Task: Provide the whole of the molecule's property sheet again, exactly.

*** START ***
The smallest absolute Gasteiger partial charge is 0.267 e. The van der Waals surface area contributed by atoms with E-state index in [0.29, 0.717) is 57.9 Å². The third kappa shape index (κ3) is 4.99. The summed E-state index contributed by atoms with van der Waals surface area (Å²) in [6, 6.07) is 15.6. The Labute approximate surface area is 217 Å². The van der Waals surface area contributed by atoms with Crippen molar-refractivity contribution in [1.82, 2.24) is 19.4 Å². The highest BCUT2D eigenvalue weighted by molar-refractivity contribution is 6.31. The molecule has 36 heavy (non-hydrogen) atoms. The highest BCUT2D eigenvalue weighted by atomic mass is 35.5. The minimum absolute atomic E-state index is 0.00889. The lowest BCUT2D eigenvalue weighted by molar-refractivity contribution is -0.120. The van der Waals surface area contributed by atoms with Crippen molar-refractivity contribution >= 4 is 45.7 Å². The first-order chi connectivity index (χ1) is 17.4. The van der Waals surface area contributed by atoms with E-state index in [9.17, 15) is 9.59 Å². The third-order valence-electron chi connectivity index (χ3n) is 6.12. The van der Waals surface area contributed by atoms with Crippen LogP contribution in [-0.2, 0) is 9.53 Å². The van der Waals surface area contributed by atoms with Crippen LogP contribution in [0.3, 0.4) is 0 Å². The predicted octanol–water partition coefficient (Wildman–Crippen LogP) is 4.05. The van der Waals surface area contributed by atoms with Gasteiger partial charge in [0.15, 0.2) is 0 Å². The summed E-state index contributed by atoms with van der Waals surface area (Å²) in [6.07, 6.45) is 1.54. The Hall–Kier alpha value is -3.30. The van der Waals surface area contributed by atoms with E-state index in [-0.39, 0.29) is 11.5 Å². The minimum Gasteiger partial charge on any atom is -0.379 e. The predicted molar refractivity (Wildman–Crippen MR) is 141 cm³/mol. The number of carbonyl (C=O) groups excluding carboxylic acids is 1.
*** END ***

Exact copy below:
The smallest absolute Gasteiger partial charge is 0.267 e. The van der Waals surface area contributed by atoms with E-state index in [0.29, 0.717) is 57.9 Å². The third kappa shape index (κ3) is 4.99. The summed E-state index contributed by atoms with van der Waals surface area (Å²) in [6, 6.07) is 15.6. The Labute approximate surface area is 217 Å². The van der Waals surface area contributed by atoms with Crippen molar-refractivity contribution in [1.82, 2.24) is 19.4 Å². The highest BCUT2D eigenvalue weighted by molar-refractivity contribution is 6.31. The molecule has 36 heavy (non-hydrogen) atoms. The highest BCUT2D eigenvalue weighted by atomic mass is 35.5. The minimum absolute atomic E-state index is 0.00889. The lowest BCUT2D eigenvalue weighted by molar-refractivity contribution is -0.120. The van der Waals surface area contributed by atoms with Crippen molar-refractivity contribution >= 4 is 45.7 Å². The first-order chi connectivity index (χ1) is 17.4. The van der Waals surface area contributed by atoms with E-state index in [9.17, 15) is 9.59 Å². The third-order valence-electron chi connectivity index (χ3n) is 6.12. The van der Waals surface area contributed by atoms with Crippen LogP contribution in [-0.2, 0) is 9.53 Å². The van der Waals surface area contributed by atoms with Crippen LogP contribution in [0.3, 0.4) is 0 Å². The predicted octanol–water partition coefficient (Wildman–Crippen LogP) is 4.05. The van der Waals surface area contributed by atoms with Gasteiger partial charge in [0.15, 0.2) is 0 Å². The summed E-state index contributed by atoms with van der Waals surface area (Å²) in [6.07, 6.45) is 1.54. The Hall–Kier alpha value is -3.30. The van der Waals surface area contributed by atoms with E-state index in [-0.39, 0.29) is 11.5 Å². The minimum Gasteiger partial charge on any atom is -0.379 e. The predicted molar refractivity (Wildman–Crippen MR) is 141 cm³/mol. The number of carbonyl (C=O) groups excluding carboxylic acids is 1.